If you really need sophisticated graphics without paying tons of money upfront, you're indeed better off with UE4.
     
  49. Teila

    Teila

    Joined:
    Jan 13, 2013
    Posts:
    6,818
    I think this is exactly what the Unity folks are saying. You can make a stylized game, a cartoon game, a racing game with cars, a lego game, etc., all with Unity Free. But if you want to make a more realistic style, then Unity Free doesn't work very well.

    They should say this up front. Spending a great deal of time building something, code, graphics, etc, plus the money spent on the asset store, only to find out we have been wasting our time and money with Unity Free. Please let people know this before they start developing, not after when they run into walls.

    So, from what I see here, Unity Free is not capable of making a realistic style RPG game that will demo well enough to gain funding, at least in many cases. To get attention at places like Kickstarter, one must have beautiful visuals. Game features are important, but since you have a brief 'moment' to draw someone in, the more beautiful the scene, the better.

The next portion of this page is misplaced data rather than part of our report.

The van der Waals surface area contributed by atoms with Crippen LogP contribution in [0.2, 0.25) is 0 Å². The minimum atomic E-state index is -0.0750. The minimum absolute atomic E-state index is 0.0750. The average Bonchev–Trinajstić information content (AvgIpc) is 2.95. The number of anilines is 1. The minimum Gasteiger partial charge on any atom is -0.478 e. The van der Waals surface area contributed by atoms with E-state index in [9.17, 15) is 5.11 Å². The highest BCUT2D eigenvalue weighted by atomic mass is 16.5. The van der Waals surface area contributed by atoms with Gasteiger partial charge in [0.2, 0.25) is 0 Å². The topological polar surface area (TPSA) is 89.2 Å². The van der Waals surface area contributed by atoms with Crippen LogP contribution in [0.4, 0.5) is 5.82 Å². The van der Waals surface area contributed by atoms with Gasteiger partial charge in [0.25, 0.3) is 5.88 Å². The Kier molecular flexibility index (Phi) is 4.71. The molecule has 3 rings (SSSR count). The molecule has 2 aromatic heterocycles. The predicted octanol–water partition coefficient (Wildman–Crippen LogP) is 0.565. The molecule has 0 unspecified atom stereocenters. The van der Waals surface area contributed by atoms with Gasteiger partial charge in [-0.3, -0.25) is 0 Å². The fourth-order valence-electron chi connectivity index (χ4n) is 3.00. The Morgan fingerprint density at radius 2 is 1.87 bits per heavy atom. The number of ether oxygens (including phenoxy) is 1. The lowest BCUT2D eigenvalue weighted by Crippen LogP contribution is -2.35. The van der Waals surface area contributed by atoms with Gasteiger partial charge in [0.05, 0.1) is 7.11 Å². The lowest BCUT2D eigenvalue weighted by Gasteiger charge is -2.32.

It does not take Unity 5 features do this, but it takes more than Unity Free. I really wish these guys would stop saying we can "get funding and buy Unity Pro." For most of us, that isn't going to happen.
     
  50. Cyrien5100

    Cyrien5100

    Joined:
    Oct 17, 2012
    Posts:
    145
    The problem with funding is when people paid for something, you HAVE to do something.
    I mean, they expect a minimal quality, and expect you often add features and update to your game.
    So you have a "pressure". By this way, you can't develop your game like you want, in the time you want, because people paid, and you must give them what they paid for.
    That's why i think funding is not that good (for a hobbyist) : we have to hardly focus on developping the game, and cannot do what you want because people gave you their money (and they are right).